Lincoln County 4-H horse judges among nation’s finest
They were livestock kids. They grew up handling cattle. Only the girl had worked with horses before.
But they wanted a challenge. So Lincoln County 4-H members Jacob Johnson, Anna-Michael Smith, Will Watts and Walker Williams got together in the first half of 2017 and formed a horse-judging team, devoting their last year in the program to the study of Equus caballus.
On June 21 they won first place in Mississippi and the right to compete in the Western National Roundup in Denver, Colorado. They went to the mountains last week and came home as the No. 8 horse judging team in America.
“I am really proud of these kids,” said Lincoln County 4-H Extension Agent Jennifer Williams, the team’s coach. “It was pretty exciting for them to step out of their comfort zone and compete in horse judging, to expand their knowledge and their experiences.”
The team judged horses in several categories. Half the categories were “halter” classes that focused on animal quality — like livestock judging — and half were performance categories that focused on the animal’s movements under a rider.
Their calculations and opinions, or “reasons,” were tallied and compared against the marks of a four-judge panel of the nation’s most respected equestrians.
The Lincoln County group beat out the representatives of other states that were built by men on horseback, including California, Nebraska and Utah. The No. 8 ranking came from a fourth-place finish in reasons and ninth-place finishes in performance and confirmation.
Individually, Smith placed 13th in performance. Johnson placed 19th overall and 13th in reasons. Watts placed 11th in reasons and 20th overall.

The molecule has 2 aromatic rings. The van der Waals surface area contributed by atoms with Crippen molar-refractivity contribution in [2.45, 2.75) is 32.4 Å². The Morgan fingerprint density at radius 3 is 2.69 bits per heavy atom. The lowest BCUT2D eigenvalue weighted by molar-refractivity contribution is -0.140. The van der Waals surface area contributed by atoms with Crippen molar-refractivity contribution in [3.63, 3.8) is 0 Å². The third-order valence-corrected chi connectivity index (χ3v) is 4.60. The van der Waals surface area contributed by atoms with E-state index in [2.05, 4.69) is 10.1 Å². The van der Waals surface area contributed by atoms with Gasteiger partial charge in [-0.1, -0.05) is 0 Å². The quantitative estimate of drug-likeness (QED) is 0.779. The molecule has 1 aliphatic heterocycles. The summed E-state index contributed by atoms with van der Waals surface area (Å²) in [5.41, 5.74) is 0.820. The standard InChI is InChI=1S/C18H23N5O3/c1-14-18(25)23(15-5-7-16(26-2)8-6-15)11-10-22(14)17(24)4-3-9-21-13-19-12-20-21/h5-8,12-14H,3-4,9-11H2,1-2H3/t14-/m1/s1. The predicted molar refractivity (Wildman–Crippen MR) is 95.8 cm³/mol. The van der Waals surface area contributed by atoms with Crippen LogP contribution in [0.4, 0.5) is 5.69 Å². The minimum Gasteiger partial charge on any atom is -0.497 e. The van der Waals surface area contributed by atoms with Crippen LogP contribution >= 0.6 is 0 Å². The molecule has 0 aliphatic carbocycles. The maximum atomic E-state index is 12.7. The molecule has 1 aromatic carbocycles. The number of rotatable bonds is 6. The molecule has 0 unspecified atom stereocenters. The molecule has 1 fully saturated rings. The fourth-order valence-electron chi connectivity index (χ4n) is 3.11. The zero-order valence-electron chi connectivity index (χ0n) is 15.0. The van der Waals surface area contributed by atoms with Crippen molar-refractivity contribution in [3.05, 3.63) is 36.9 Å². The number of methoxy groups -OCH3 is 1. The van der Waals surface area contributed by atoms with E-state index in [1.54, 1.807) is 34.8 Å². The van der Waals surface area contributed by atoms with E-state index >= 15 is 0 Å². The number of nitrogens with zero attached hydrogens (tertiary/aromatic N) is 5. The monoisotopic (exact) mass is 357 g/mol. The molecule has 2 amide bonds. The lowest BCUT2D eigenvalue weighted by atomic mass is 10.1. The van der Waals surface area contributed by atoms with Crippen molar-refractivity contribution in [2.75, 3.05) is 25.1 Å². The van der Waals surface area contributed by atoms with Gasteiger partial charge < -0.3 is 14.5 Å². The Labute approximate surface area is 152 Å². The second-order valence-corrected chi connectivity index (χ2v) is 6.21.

Forty-five students competed in the event.
Smith, now a freshman at Mississippi State University, said she was nervous about her first trip to nationals, particularly about the reasons portion of the contest.
“I’m pretty good at placing, but I was worried about the talking end of it,” she said. “But we finished a lot higher than we expected.”
Smith said she hoped the team’s finish would encourage other Lincoln County youth to get involved in 4-H judging events.
“Lincoln County has some students who can be pretty good at this,” she said.
Watts was a member of the Lincoln County team that finished eighth nationally in livestock judging at the same competition last year, the highest a Mississippi team has ever placed. He’s now a freshman at South Plains College in Levelland, Texas, attending on a scholarship awarded through livestock judging.
“We weren’t really horse people, but we are dedicated to judging,” he said. “It feels good to represent Mississippi well. That was our main thing — to be competitive and try to give Mississippi a good name.”